As a former/lifelong member of the Michael Jordan fan club, I was really excited to ask Nick Rattner this question about basketball and poetry, and I was even more excited by his response.
Nick and his Frequency students are hosting a reading this coming Wednesday (Oct. 30) at 7PM, 186 Carpenter Street. I hope to see you there!
Nick, your Frequency bio describes you as a poet and sometimes basketball journalist (among many other things). Are these modes of writing completely separate to you? Is there a point where basketball and poetry meet?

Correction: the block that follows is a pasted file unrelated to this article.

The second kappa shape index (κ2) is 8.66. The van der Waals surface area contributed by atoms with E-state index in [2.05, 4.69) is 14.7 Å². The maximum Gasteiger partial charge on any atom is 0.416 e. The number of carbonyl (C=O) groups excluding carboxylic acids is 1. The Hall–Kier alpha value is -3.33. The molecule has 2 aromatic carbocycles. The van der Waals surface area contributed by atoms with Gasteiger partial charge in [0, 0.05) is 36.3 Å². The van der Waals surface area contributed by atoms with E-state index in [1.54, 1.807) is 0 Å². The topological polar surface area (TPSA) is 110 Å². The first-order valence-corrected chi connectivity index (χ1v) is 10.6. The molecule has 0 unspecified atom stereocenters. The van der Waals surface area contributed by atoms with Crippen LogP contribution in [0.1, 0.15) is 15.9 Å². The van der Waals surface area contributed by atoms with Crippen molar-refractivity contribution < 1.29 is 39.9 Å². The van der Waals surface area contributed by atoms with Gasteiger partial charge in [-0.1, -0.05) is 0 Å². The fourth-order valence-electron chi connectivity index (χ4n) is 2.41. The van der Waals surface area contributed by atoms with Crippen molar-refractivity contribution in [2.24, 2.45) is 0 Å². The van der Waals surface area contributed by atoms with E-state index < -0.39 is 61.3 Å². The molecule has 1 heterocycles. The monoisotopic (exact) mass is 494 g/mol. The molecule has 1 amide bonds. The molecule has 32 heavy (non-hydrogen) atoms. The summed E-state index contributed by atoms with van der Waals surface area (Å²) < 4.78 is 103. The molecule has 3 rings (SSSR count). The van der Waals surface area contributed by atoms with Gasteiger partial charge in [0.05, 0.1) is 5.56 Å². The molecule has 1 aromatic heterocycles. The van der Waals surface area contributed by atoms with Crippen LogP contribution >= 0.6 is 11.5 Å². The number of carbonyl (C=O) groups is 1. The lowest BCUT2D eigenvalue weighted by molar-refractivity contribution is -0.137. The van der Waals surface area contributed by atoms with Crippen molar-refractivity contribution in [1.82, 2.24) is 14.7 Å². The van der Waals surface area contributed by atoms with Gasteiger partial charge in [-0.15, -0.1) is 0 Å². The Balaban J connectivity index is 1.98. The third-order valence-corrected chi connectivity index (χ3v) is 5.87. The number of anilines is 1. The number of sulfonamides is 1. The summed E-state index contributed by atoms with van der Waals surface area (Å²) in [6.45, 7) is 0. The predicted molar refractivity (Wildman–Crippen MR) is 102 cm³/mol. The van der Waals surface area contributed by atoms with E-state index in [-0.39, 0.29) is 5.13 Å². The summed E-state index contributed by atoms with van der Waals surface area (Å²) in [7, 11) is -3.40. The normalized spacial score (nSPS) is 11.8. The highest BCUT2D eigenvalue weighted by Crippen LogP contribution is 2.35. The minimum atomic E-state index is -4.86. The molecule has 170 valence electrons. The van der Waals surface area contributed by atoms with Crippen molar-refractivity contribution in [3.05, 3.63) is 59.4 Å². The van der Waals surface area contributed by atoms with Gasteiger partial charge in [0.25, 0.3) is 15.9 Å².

Long before I learned to read, I played basketball. We had a mini-hoop in our basement where I spent several hundred hours impersonating Dr. J and Larry Bird. In high school, everyday after school for about three hours, I would play in pick-up games, now impersonating Michael Jordan. I played on a team in college (impersonating Allen Iverson) and for many years after (more humbly, as myself). After I blew out my knees and realized a career in the NBA was probably not going to happen (though, you know, who knows?), writing about basketball seemed a good way to prolong my lifelong love affair. But, as we all know, writing about something you love can only faintly approximate the feeling of being in love. So, for me, the connection between the feeling I have while playing basketball and the feeling I have while writing about basketball exists at the level of avocation but not intoxication.And the journey to find one’s voice, for me, is akin to my youthful process of trying to be and, for hours at a time, actually being Dr J or Larry Bird. Your imagination is that powerful when you’re a kid. When I started writing, I was Allen Ginsberg. No, really, I was. Then, Catullus, Petrarch, Byron, Simic, some vague concoction of Zen monks and long-bearded Chinese poets, Rimbaud, Vallejo. You are those other people until you become yourself, which happens to us all, if only here and there, fitfully, eventually, no matter how comically and/or tragically we evade. Your knees go. What remains is the belief in the moment and in your brain or soul or whatever’s ability to spontaneously react, to find the right physical reaction to the moment, a reaction you’ve been preparing for with everything you’ve got. Probably, the human interior is more complex than an NBA regulation basketball court. It’s definitely harder to play against oneself. But the movement of images through rhythm, for me the most basic definition of poetry, could apply just as well to basketball, provided we are willing, perhaps strong enough, to think of ourselves as an image who is nothing more and nothing less than a spontaneous reaction to all other images.